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Nuclear test veteran’s plea: ‘Please back our fight for Government recognition’

Nuclear test veteran Douglas Hern with a stark image of the aftermath of one of the Christmas Island tests. He said: It was 3.9 megatons, thermonuclear grade. It was a dirty bomb. It rained black rain after this.

Nuclear test veteran Douglas Hern with a stark image of the aftermath of one of the Christmas Island tests. He said: It was 3.9 megatons, thermonuclear grade. It was a dirty bomb. It rained black rain after this.

Nuclear test veterans sank to the bottom of the political agenda when a video of their experiences on Christmas Island was shown to Parliament.

Instead of the momentous day they planned before the British Government, veterans like Douglas Hern, from Moulton, saw only a handful of MPs as politicians packed the Commons for Prime Minister’s Question Time – because David Cameron’s appointment of disgraced former News of the World editor Andy Coulson was the hot topic that day.

For Douglas (77) – and men like him – the fight for recognition goes on.

Some 18,000 to 19,000 of the 25,500 home and overseas military personnel who witnessed nuclear tests around the world died from illnesses like cancer as a result.

Cancer – and other disorders like heart problems and Spina Bifida – still plague their children, grandchildren and great-grandchildren.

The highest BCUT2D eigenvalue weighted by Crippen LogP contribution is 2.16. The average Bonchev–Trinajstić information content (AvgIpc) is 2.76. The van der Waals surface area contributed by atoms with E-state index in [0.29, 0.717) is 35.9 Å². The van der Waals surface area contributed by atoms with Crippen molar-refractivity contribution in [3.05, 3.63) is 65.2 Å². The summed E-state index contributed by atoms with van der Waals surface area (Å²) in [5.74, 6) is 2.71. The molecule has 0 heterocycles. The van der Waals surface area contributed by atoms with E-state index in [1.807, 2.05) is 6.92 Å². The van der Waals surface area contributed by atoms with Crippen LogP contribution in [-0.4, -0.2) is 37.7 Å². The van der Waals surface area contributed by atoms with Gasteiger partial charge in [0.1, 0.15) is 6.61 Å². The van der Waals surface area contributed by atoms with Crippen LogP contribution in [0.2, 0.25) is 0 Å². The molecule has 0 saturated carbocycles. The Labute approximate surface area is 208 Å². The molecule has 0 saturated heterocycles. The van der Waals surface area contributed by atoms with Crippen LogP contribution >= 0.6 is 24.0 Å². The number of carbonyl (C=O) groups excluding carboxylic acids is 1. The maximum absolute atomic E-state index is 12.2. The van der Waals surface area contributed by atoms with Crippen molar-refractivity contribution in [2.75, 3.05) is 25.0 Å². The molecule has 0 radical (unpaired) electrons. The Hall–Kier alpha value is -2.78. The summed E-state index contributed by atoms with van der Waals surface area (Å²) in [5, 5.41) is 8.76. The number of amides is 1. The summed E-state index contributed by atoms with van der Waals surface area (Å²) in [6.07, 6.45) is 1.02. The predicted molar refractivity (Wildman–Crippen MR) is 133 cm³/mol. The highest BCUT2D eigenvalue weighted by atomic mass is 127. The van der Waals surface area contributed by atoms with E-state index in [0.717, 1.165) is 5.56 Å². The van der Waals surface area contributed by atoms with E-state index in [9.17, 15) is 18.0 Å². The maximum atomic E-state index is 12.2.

Douglas says: “My daughter Jill was 13 when she died from cancer in my arms.”

He witnessed five tests on Christmas Island – one atom bomb and four hydrogen bombs.

Douglas said: “They tell you it’s 1,000 times brighter than the sun. I think the first one was anticipation and from then onwards it was sheer dread.”

Douglas is seeking public support as the British Nuclear Test Veterans’ Association (BNTVA) campaigns for an official statement from the Prime Minister and a single non-liability payment of £25million into a benevolent fund for veterans and their descendants.

Access to the fund would be on the basis of need, not entitlement, as the association says “this is a campaign of recognition, not compensation”.

Douglas said: “It’s too late for apologies. What we need is the same sort of recognition that any other military force would have received when they were part of an operation where personnel died.”

Some nuclear test veterans died in their 30s and 40s. “We have records of people that were so ill afterwards they committed suicide,” said Douglas.

Countries like America and Canada compensated troops with lump sums, but successive British Governments have all but ignored the men it sent off to watch the nuclear tests with no protection from radiation.

Douglas and wife Sandie work tirelessly on the BNTVA’s campaign for Government recognition. To back the campaign, write to Douglas Hern, 36 Bell Lane, Moulton, Lincolnshire PE12 6PH or email hernie36@gmail.com

 

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